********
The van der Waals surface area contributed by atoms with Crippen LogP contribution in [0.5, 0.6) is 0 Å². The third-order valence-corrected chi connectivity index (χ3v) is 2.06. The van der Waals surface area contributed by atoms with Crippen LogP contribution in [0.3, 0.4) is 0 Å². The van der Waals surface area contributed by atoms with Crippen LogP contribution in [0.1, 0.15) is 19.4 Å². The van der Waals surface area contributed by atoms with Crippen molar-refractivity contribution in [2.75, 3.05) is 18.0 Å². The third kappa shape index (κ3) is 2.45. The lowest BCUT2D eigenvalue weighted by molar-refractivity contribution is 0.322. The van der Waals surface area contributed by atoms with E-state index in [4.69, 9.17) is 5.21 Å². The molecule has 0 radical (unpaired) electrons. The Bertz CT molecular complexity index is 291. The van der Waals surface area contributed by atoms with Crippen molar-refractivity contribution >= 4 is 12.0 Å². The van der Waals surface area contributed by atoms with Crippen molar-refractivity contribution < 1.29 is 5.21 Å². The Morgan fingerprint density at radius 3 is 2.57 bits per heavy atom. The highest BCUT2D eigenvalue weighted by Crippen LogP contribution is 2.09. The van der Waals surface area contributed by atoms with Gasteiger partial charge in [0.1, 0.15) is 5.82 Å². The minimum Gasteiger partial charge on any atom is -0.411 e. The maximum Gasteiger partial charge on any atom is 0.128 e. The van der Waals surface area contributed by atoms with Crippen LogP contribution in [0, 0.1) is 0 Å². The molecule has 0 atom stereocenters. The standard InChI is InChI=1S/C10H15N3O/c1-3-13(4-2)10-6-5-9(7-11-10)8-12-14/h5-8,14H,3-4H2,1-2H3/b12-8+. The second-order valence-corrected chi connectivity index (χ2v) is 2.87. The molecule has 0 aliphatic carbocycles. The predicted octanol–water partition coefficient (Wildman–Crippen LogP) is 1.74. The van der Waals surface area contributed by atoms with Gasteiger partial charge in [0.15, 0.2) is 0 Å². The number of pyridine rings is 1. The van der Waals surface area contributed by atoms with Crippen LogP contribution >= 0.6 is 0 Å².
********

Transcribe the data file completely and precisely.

The van der Waals surface area contributed by atoms with Crippen LogP contribution in [0.5, 0.6) is 0 Å². The third-order valence-corrected chi connectivity index (χ3v) is 2.06. The van der Waals surface area contributed by atoms with Crippen LogP contribution in [0.3, 0.4) is 0 Å². The van der Waals surface area contributed by atoms with Crippen LogP contribution in [0.1, 0.15) is 19.4 Å². The van der Waals surface area contributed by atoms with Crippen molar-refractivity contribution in [2.75, 3.05) is 18.0 Å². The third kappa shape index (κ3) is 2.45. The lowest BCUT2D eigenvalue weighted by molar-refractivity contribution is 0.322. The van der Waals surface area contributed by atoms with E-state index in [4.69, 9.17) is 5.21 Å². The molecule has 0 radical (unpaired) electrons. The Bertz CT molecular complexity index is 291. The van der Waals surface area contributed by atoms with Crippen molar-refractivity contribution >= 4 is 12.0 Å². The van der Waals surface area contributed by atoms with Crippen molar-refractivity contribution < 1.29 is 5.21 Å². The Morgan fingerprint density at radius 3 is 2.57 bits per heavy atom. The highest BCUT2D eigenvalue weighted by Crippen LogP contribution is 2.09. The van der Waals surface area contributed by atoms with Gasteiger partial charge in [0.1, 0.15) is 5.82 Å². The minimum Gasteiger partial charge on any atom is -0.411 e. The maximum Gasteiger partial charge on any atom is 0.128 e. The van der Waals surface area contributed by atoms with Crippen LogP contribution in [0, 0.1) is 0 Å². The molecule has 0 atom stereocenters. The standard InChI is InChI=1S/C10H15N3O/c1-3-13(4-2)10-6-5-9(7-11-10)8-12-14/h5-8,14H,3-4H2,1-2H3/b12-8+. The second-order valence-corrected chi connectivity index (χ2v) is 2.87. The molecule has 0 aliphatic carbocycles. The predicted octanol–water partition coefficient (Wildman–Crippen LogP) is 1.74. The van der Waals surface area contributed by atoms with Gasteiger partial charge in [0.15, 0.2) is 0 Å². The number of pyridine rings is 1. The van der Waals surface area contributed by atoms with Crippen LogP contribution >= 0.6 is 0 Å².